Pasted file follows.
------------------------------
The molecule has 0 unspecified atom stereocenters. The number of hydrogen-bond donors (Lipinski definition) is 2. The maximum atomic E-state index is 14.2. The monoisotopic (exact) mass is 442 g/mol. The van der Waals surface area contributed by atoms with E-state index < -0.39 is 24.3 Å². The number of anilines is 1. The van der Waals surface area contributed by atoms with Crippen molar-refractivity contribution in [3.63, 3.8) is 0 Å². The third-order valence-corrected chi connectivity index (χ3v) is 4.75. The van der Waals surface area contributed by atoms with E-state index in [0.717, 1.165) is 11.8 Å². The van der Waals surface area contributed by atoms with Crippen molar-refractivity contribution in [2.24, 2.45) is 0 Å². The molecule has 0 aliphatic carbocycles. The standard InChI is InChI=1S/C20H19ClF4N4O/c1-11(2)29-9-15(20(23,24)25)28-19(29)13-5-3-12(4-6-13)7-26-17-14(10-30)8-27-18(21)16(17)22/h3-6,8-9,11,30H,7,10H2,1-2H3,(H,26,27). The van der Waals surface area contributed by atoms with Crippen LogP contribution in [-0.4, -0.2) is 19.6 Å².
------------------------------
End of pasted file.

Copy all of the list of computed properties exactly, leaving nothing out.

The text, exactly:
The molecule has 0 unspecified atom stereocenters. The number of hydrogen-bond donors (Lipinski definition) is 2. The maximum atomic E-state index is 14.2. The monoisotopic (exact) mass is 442 g/mol. The van der Waals surface area contributed by atoms with E-state index < -0.39 is 24.3 Å². The number of anilines is 1. The van der Waals surface area contributed by atoms with Crippen molar-refractivity contribution in [3.63, 3.8) is 0 Å². The third-order valence-corrected chi connectivity index (χ3v) is 4.75. The van der Waals surface area contributed by atoms with E-state index in [0.717, 1.165) is 11.8 Å². The van der Waals surface area contributed by atoms with Crippen molar-refractivity contribution in [2.24, 2.45) is 0 Å². The molecule has 0 aliphatic carbocycles. The standard InChI is InChI=1S/C20H19ClF4N4O/c1-11(2)29-9-15(20(23,24)25)28-19(29)13-5-3-12(4-6-13)7-26-17-14(10-30)8-27-18(21)16(17)22/h3-6,8-9,11,30H,7,10H2,1-2H3,(H,26,27). The van der Waals surface area contributed by atoms with Crippen LogP contribution in [-0.4, -0.2) is 19.6 Å².